If there is no way but to replace the RAM, would you consider buying the old chips back or exchanging them for a correct currently produced revision or two-for one pair of equivalent size?

 

Or, how about your website to sponsor an "mis-revisioned" RAM exchange forum for those of us who are "stuck" with expensive perfectly working chips? This would be a minimum Corsair can do to redeem its reputation as an excellent manufacturer caring for its customers.

 

I am hoping to hear back some constructive suggestions!

 

Regards,

 

 

Alex

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Disclaimer: No, I don't work for Corsair!

 

Are you suggesting that all AMD-based boards will have issues with mixed revision numbers?
AMD was just brought up because of the C2s having different timings with Intel / AMD. ALL memory controllers nowadays dislike having to deal with different ICs.

 

 

My Abit AV8 posts fine and boots but does not see a second set or DIMMS. Both are TWINX1024-3200C2PT, different revisions. The DIMMS are looking differently. I have tried each pair separately - they work just fine. According to your compatibility guide and motherboard manual they shoud work fine. Am I facing the issue described here?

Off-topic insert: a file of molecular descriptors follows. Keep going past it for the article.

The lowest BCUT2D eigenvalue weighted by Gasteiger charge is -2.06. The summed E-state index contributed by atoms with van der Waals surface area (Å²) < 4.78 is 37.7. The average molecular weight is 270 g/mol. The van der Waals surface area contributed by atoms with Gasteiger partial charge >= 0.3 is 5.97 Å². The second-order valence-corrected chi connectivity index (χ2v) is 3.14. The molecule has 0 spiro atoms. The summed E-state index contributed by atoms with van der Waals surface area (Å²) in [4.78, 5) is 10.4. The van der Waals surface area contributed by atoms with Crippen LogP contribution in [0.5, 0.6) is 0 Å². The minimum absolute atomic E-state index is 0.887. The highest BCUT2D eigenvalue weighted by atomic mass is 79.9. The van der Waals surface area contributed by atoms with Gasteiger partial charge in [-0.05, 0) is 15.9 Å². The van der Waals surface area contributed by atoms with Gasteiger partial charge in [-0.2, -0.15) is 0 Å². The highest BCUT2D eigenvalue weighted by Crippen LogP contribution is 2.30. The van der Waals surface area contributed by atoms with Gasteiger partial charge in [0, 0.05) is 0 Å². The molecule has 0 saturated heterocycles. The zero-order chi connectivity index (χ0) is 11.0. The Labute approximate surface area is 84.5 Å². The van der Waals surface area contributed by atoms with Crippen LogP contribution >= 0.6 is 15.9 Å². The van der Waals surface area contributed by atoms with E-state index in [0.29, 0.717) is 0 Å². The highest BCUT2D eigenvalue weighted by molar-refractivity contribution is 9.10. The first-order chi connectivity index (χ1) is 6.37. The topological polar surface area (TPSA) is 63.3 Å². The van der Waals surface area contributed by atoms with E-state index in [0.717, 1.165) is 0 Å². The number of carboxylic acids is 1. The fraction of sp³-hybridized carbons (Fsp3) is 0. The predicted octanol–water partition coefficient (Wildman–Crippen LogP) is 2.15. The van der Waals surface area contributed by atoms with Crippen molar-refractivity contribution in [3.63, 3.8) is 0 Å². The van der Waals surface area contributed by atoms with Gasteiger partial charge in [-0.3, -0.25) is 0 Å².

Assuming you're using different revisions, yep. What's the revision # / lot # of each TwinX pack?

 

How To Read the Memory Label

 

 

It is clearly a problem with a part numbering strategy - The entire user community expects that the components with identical pproduct names will be compatible. I would suggest to use a different product name to identify an incompatible revision to eliminate massie confusion.
They aren't identical however. That's why each stick is clearly marked with the revision. They are part of the identifying factor of the module. They help to identify differences within the module. All 3200C2s for instance will do 2-3-3-6 on Intel systems, regardless of the revision, hence the name connotating the timing. Multiple ICs can do this. However, today's memory controllers just don't like talking to different ICs. Now yes, it's possible to get them to work together at lesser timings in some cases (smooths out their differences kinda), but not always. I think it has to do with the subtle differences in the IC's clocks. Microsecond differences that can add up. At least I think that's the main reason why (aside from IC design differences of course, which may cause those clock differences and other differences), it's been a while since I've had any circuitry classes :)